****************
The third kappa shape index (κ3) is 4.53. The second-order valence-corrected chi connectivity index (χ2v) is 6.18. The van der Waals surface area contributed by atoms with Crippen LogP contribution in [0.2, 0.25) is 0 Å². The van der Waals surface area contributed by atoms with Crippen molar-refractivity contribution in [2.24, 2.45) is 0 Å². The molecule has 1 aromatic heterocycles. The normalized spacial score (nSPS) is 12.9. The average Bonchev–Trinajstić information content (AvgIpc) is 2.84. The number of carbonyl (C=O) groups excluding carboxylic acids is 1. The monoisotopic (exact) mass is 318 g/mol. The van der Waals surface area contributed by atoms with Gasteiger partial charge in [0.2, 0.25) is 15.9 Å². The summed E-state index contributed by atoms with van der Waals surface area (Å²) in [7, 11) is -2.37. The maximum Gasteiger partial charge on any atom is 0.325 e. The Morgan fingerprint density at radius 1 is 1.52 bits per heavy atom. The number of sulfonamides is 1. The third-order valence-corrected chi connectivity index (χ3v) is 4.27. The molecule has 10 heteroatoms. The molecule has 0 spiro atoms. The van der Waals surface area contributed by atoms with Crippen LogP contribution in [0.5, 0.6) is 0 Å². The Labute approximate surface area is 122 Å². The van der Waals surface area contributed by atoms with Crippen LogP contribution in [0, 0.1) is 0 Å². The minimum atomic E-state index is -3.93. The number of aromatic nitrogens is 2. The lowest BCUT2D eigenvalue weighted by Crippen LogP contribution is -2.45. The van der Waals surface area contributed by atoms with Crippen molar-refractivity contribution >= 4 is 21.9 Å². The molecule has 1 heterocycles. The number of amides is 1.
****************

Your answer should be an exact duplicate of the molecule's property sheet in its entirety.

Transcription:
The third kappa shape index (κ3) is 4.53. The second-order valence-corrected chi connectivity index (χ2v) is 6.18. The van der Waals surface area contributed by atoms with Crippen LogP contribution in [0.2, 0.25) is 0 Å². The van der Waals surface area contributed by atoms with Crippen molar-refractivity contribution in [2.24, 2.45) is 0 Å². The molecule has 1 aromatic heterocycles. The normalized spacial score (nSPS) is 12.9. The average Bonchev–Trinajstić information content (AvgIpc) is 2.84. The number of carbonyl (C=O) groups excluding carboxylic acids is 1. The monoisotopic (exact) mass is 318 g/mol. The van der Waals surface area contributed by atoms with Gasteiger partial charge in [0.2, 0.25) is 15.9 Å². The summed E-state index contributed by atoms with van der Waals surface area (Å²) in [7, 11) is -2.37. The maximum Gasteiger partial charge on any atom is 0.325 e. The Morgan fingerprint density at radius 1 is 1.52 bits per heavy atom. The number of sulfonamides is 1. The third-order valence-corrected chi connectivity index (χ3v) is 4.27. The molecule has 10 heteroatoms. The molecule has 0 spiro atoms. The van der Waals surface area contributed by atoms with Crippen LogP contribution in [0.5, 0.6) is 0 Å². The Labute approximate surface area is 122 Å². The van der Waals surface area contributed by atoms with Crippen LogP contribution in [0, 0.1) is 0 Å². The minimum atomic E-state index is -3.93. The number of aromatic nitrogens is 2. The lowest BCUT2D eigenvalue weighted by Crippen LogP contribution is -2.45. The van der Waals surface area contributed by atoms with Crippen molar-refractivity contribution >= 4 is 21.9 Å². The molecule has 1 heterocycles. The number of amides is 1.